Race Day reserved seat prices will start at $70.

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Comments

Indianapolis is a bit under pressure since the announcement of Austin GP so they know they have to up their game, and they are, good for them.
Just one minor remark, Mexico is geopolitically considered part of North America (by the US, the EU, the Encyclopedia Britannica and many more countries) though the UN actually consider it part of Central America. So the text "as well as fans from Mexico and other parts of Central America" would be inaccurate in most parts of the world (except the UN headquarters) ;-)

According to my wife - who is very strict about the use of Central America, having lived there (in Guatemala) for a while - says it is in Central America. So I'm siding with the UN and my wife here!

you don't go on saying that in Mexico you'll be fine. I'm siding with my Mexican girlfriend on this one! Sorry for the off-topic conversation.

Hope it does bode well, I love going to Indy each year. Also a plus as I'm doing the Schwantz school at Indy the weekend before the GP. I'll have to thank IMS for the repave for my once-in-a-lifetime experience.

This is encouraging indeed. I travel happily from the east coast to Indy every year. Austin will be a stretch and besides you can still get reasonably close to the action. The US certainly should have three rounds of MotoGP and let's hope the Texas track does not bump Indy.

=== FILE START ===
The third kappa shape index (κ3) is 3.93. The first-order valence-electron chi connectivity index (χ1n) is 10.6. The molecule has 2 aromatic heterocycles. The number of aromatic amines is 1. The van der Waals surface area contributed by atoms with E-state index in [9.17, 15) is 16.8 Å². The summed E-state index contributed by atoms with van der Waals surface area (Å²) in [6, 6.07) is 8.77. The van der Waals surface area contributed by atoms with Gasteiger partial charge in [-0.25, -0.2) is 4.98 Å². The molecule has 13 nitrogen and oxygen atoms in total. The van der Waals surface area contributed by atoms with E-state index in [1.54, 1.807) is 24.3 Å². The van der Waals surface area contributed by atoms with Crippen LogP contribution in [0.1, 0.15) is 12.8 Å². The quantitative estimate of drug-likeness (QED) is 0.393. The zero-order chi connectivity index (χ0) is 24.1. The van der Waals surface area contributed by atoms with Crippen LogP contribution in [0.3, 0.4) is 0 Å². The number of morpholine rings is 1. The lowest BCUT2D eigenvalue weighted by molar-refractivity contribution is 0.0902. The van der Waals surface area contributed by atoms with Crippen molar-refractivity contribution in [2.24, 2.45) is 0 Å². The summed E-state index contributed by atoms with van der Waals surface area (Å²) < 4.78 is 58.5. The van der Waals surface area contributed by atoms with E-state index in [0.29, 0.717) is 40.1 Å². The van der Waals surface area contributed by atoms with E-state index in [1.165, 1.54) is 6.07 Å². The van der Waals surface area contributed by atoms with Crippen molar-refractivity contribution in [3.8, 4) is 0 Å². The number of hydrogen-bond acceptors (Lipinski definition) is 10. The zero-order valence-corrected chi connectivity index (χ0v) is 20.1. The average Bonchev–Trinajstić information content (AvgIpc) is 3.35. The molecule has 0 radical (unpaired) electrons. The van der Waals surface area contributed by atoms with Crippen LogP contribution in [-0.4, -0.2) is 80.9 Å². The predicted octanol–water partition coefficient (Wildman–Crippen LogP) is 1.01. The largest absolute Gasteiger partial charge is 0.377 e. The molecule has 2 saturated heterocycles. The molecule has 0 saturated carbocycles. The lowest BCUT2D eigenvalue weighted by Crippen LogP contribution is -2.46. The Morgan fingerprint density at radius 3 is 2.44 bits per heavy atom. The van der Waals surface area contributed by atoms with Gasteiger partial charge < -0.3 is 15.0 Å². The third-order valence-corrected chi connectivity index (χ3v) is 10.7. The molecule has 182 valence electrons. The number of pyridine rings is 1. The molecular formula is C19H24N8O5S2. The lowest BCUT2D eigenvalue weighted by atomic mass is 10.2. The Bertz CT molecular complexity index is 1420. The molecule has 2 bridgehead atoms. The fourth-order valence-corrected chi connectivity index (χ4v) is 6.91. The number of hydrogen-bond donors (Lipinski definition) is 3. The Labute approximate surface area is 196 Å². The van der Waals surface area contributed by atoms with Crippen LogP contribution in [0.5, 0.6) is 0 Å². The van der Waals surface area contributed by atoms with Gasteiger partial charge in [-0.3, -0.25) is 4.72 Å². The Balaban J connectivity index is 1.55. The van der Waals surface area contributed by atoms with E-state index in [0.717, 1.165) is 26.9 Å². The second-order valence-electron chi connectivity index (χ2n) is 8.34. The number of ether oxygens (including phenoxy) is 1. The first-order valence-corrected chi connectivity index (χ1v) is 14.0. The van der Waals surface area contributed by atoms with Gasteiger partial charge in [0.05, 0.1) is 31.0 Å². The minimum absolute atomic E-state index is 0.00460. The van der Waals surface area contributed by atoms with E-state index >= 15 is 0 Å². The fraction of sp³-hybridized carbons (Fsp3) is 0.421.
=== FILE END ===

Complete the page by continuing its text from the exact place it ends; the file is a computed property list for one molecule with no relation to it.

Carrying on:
"and Austin is a great location for fans in the South, as well as fans from Mexico and other parts of Central America."

You have mentioned the draw of fans south of the US border several times. I certainly do not claim to know the size of it's motorcycle racing fandom or of their travel habits, but it would surprise me if more than 10k people came up - from Central America (including Mexico) - to Austin. Perhaps it is the wrong stereotype, but I just do not see people coming up to attend any of the race weekend. Is this my prejudice or my ignorance? Maybe some readers (PIT BULL?) can set me straight.

Really looks like I’ll be able to go to Indy this year. In past years I’ve been to races at Road America and BIR (Brainerd).

RA and BIR, camping at the track is the best way to spend the weekend, vs staying off track at a Hotel.

What about MotoGP at Indy, off site Hotel or infield camping?

Best part about camping at BIR and RA was meeting other race fans, crews and racers themselves at the pit breakfast spots. What is the atmosphere at Indy?

Plenty of camping at Indy, right next to the track. The speedway is north of downtown Indy, but not by much. They do a lot that weekend to cater to bikes - close off streets downtown to all but bikes, lots of different events, the Indy mile dirt track race is that weekend now. Just a mile or so down the road is plenty of food/shopping etc. I've certainly enjoyed the last 3 years.